An amusement park for rich vacationers. The park provides its customers a way to live out their fantasies through the use of robots that provide anything they want. Two of the vacationers choose a wild west adventure. However, after a computer breakdown, they find that they are now being stalked by a rogue robot gun-slinger.Written by
K. Rose <firstname.lastname@example.org>
There were several minor injures during filming. During a shootout scene a piece of wadding from a blank cartridge struck Yul Brynner in the eye, scratching his cornea and leaving him unable to wear his light reflecting contacts without his injured eye turning red and tearing up, so shooting had to be maneuvered to allow time for his eye to heal. And during the scene where James Brolin's character was bitten by a rattlesnake, while the milked rattler was attached to Brolin's arm, he was bitten by the teeth on the snakes lower jaw, despite wearing padding on his arm made of leather and cotton. See more »
When the rattlesnake is shot, it is nearly torn in two. When the workers retrieve the snake shortly afterward, the snake's body is intact with no sign of the gunshot. See more »
Interviewer of Delos Guests:
[hosting a commercial]
Hi. Ed Renfrew for Delos again. If there's anyone who doesn't know what Delos is, well, as we've always said: Delos is the vacation of the future, today. At Delos, you get your choice of the vacation you want. There's Medieval World, Roman World and, of course, Westworld. Let's talk to some of the people who've been there.
See more »
Early prints contain a scene in Medeval world where a guest is tortured on a rack. That scene was deleted from television and video. See more »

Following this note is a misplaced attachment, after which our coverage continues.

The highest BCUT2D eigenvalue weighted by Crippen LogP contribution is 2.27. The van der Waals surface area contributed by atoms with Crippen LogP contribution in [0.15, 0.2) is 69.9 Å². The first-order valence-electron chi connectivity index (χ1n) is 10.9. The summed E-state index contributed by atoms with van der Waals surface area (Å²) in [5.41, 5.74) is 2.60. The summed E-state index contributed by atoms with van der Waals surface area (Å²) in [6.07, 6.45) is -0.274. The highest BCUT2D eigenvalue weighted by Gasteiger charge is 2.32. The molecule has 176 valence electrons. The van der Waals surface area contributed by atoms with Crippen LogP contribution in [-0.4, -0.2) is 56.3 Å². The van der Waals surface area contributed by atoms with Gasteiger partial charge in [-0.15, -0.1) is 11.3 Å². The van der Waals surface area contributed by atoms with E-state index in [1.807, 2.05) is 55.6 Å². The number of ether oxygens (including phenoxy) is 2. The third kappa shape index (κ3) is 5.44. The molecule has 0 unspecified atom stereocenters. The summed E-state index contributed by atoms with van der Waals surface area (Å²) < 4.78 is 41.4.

Michael Crichton wrote and directed this precursor to "Jurassic Park" that, while showing some of it's age, is still effective and was undeniably influential. The story concerns a unique and expensive vacation resort called Delos in which customers can choose from one of three "worlds"--Roman World, Medieval World or Western World (as it is referred to in the film.) Here, customers can indulge their fantasies of conquest (violent or sexual) among a host of ultra-realistic robots who are programmed to promote the experience while not allowing the participants to become hurt. Benjamin stars as a newcomer to the place with his buddy Brolin along for his second visit. Brolin shows Benjamin the ropes at Western World (how to shoot villains, seduce dance hall girls, etc...) One of the bad guys they encounter is icy Brynner who they dispose of more than once. Eventually, things start to come unglued as the men note that things aren't working as properly as expected and promised. The controllers of the park are unable to prevent the robots from hurting or even killing the guests! The film begins with that once-cutting-edge, but now amusing, sense of high-tech awe as the guys enter the park. Benjamin is an acquired taste and borders on annoying for much of the film. More at ease is Brolin who doesn't have a great deal to do. The most striking performance is that of Brynner. He has almost nothing to say, but he doesn't need to talk. His steely stare and mechanical gait wind up being quite relentless and terrifying. The highlight of the film is his non-stop pursuit of Benjamin. ("The Terminator" owes a lot to this section of the film.) There are several other supporting roles, but, aside from Van Patten, the actors create little interest in their exploits. "Star Trek" fans will note the presence of Barrett as a robot madame. There were rumors of a remake with Arnold Schwarzegger, but Arnie's already done the indestructible robot thing and no one's going to outglare Brynner. His bid as Governor seems to have quashed these plans anyway.
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